Second, I disagree somewhat with Rich's treatment of Myth 4, that if you keep working and paying taxes you won't earn more benefits. He's of course technically correct, in that SSA recalculates your benefits each year and will increase them if new earnings enter in to the benefit formula. But in a paper presented at the APPAM conference last year, David Weaver, Gayle Reznick and I looked into how much most people would receive in extra benefits if they decided to work an extra year. The short story is: not much. The median marginal return for an additional year of work was -17%; another way of putting it is that the typical person would receive back only around 9 cents of benefits for each additional dollar of taxes they paid. This is due to a number of factors, including spousal benefits, the progressive benefit formula, the 35 year limit on earnings included in the benefit formula, etc.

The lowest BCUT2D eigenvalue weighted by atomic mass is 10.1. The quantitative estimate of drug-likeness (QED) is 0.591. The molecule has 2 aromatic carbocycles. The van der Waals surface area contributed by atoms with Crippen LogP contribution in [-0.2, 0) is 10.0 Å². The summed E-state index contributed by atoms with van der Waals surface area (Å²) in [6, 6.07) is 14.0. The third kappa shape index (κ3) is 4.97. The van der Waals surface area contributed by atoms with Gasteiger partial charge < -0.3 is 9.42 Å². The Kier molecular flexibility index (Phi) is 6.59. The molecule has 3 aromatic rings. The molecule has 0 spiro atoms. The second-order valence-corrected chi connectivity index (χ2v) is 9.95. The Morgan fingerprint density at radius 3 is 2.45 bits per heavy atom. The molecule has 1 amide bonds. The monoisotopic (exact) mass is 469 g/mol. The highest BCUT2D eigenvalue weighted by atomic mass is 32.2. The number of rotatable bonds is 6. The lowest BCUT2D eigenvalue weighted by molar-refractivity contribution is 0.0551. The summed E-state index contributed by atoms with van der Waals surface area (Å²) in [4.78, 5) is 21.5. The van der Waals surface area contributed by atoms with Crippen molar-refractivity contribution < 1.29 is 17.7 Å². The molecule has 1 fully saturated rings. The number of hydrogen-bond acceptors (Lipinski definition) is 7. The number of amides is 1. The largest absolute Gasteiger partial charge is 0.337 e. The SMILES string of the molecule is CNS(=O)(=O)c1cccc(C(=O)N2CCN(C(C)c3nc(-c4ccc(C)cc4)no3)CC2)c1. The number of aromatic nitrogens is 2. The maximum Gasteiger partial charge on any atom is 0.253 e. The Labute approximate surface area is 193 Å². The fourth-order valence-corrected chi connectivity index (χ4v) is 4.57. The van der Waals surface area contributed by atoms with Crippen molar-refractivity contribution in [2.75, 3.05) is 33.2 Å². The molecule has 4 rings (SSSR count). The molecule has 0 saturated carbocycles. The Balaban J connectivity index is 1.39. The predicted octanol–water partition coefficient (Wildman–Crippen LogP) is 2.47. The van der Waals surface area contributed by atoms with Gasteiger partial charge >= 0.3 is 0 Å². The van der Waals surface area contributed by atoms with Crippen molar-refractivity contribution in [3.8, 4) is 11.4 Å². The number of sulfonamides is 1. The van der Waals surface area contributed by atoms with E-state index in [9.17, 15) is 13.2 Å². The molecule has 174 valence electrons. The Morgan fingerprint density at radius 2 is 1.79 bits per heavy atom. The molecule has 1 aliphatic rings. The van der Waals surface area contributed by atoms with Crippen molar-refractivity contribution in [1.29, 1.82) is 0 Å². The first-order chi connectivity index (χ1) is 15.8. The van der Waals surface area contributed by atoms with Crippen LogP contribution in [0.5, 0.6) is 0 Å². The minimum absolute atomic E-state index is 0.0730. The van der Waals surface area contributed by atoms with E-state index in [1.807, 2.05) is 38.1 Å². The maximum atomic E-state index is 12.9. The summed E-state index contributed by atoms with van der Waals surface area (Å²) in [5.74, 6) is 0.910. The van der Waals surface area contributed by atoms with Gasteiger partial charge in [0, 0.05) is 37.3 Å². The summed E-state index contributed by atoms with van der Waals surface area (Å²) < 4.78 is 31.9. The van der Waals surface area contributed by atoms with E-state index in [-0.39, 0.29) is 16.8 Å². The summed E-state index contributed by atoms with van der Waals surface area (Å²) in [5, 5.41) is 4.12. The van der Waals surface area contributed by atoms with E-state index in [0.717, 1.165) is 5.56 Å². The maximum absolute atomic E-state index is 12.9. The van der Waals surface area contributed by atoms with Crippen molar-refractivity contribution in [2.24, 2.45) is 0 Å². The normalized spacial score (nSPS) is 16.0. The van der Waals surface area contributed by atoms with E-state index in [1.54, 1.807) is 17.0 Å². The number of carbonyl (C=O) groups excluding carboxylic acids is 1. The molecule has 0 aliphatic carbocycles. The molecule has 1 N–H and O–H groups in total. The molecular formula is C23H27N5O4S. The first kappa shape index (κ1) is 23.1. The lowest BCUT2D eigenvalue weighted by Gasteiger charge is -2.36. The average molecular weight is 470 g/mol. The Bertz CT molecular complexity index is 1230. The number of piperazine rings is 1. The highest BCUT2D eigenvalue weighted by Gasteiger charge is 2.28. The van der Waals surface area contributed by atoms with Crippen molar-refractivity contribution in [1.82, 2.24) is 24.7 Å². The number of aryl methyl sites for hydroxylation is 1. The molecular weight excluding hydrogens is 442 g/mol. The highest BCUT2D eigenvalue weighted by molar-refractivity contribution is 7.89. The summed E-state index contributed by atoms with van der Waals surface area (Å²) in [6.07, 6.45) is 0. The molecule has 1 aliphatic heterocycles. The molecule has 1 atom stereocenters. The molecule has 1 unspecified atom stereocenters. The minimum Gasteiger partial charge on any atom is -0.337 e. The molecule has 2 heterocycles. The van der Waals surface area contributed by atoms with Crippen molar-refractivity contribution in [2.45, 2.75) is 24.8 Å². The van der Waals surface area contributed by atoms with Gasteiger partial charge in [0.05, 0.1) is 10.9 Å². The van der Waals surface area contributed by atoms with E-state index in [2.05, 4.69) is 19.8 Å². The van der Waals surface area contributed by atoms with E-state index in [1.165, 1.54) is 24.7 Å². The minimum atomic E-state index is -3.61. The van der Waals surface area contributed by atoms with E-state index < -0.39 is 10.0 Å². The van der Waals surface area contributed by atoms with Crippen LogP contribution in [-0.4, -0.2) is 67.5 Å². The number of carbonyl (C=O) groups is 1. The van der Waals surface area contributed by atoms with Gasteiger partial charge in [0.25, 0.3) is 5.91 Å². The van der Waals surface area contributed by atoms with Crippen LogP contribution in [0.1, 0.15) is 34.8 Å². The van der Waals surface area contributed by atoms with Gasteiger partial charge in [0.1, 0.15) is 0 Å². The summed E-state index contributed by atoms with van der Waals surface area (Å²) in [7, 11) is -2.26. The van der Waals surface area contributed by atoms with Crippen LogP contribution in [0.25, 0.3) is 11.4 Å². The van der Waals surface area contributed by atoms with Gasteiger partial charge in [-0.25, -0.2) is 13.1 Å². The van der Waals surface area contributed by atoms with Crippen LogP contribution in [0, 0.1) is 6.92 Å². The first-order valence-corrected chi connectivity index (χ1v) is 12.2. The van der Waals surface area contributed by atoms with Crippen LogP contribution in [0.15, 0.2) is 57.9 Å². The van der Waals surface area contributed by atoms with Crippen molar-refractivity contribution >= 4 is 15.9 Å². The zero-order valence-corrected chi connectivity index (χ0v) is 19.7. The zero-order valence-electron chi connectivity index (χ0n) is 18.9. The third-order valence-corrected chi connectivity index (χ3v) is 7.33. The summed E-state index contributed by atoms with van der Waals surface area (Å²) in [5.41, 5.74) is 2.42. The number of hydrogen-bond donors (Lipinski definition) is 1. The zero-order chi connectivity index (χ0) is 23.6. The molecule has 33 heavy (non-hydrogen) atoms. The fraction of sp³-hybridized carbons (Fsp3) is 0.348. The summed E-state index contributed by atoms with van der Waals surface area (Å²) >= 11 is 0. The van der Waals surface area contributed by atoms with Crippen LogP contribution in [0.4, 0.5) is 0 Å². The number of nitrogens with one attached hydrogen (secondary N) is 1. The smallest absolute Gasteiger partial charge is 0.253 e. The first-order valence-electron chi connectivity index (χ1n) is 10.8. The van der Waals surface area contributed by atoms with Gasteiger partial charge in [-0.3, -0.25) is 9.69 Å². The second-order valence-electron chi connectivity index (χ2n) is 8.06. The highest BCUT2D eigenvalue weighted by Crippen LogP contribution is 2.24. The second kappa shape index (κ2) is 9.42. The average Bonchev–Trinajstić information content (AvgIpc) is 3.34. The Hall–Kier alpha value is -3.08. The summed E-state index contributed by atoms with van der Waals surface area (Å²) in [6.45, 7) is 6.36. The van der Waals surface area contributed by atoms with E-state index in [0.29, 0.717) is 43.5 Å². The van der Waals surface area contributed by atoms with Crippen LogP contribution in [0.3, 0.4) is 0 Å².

My favorite way of dealing with this would be to reduce or eliminate the payroll tax at a given age, such as 62. This would give a direct incentive for individuals to remain in the workforce, and would do so in an easily understandable way.


Bruce Webb said...

Why early retirement?

People who are lucky enough to get benefits typically at least start with two weeks of vacation a year. In some jobs that ramps up with seniority but in some cases not. Now many people more or less plan their year around their vacation, for them that is the payoff for dragging themselves to work the other fifty weeks of the year.